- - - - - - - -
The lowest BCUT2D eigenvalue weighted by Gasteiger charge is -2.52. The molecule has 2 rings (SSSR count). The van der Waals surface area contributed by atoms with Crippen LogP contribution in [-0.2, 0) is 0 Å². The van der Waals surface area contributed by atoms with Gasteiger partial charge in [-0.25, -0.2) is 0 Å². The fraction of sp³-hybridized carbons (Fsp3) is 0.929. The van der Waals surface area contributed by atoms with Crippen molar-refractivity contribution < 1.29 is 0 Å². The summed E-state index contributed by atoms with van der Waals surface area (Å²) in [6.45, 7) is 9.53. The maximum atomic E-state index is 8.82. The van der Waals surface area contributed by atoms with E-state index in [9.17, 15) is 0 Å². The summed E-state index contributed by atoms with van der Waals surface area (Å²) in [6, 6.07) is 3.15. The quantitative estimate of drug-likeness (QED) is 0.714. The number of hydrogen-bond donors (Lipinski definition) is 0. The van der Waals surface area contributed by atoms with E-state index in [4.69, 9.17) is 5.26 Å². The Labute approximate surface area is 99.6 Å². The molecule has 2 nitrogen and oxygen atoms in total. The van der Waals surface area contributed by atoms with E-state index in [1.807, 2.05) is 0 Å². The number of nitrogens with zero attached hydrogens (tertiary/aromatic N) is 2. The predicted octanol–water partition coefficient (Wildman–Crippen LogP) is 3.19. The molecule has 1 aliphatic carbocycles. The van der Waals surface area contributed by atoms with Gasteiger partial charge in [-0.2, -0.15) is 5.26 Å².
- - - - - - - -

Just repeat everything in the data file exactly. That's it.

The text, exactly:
The lowest BCUT2D eigenvalue weighted by Gasteiger charge is -2.52. The molecule has 2 rings (SSSR count). The van der Waals surface area contributed by atoms with Crippen LogP contribution in [-0.2, 0) is 0 Å². The van der Waals surface area contributed by atoms with Gasteiger partial charge in [-0.25, -0.2) is 0 Å². The fraction of sp³-hybridized carbons (Fsp3) is 0.929. The van der Waals surface area contributed by atoms with Crippen molar-refractivity contribution < 1.29 is 0 Å². The summed E-state index contributed by atoms with van der Waals surface area (Å²) in [6.45, 7) is 9.53. The maximum atomic E-state index is 8.82. The van der Waals surface area contributed by atoms with E-state index in [9.17, 15) is 0 Å². The summed E-state index contributed by atoms with van der Waals surface area (Å²) in [6, 6.07) is 3.15. The quantitative estimate of drug-likeness (QED) is 0.714. The number of hydrogen-bond donors (Lipinski definition) is 0. The van der Waals surface area contributed by atoms with E-state index in [4.69, 9.17) is 5.26 Å². The Labute approximate surface area is 99.6 Å². The molecule has 2 nitrogen and oxygen atoms in total. The van der Waals surface area contributed by atoms with E-state index in [1.807, 2.05) is 0 Å². The number of nitrogens with zero attached hydrogens (tertiary/aromatic N) is 2. The predicted octanol–water partition coefficient (Wildman–Crippen LogP) is 3.19. The molecule has 1 aliphatic carbocycles. The van der Waals surface area contributed by atoms with Gasteiger partial charge in [-0.2, -0.15) is 5.26 Å².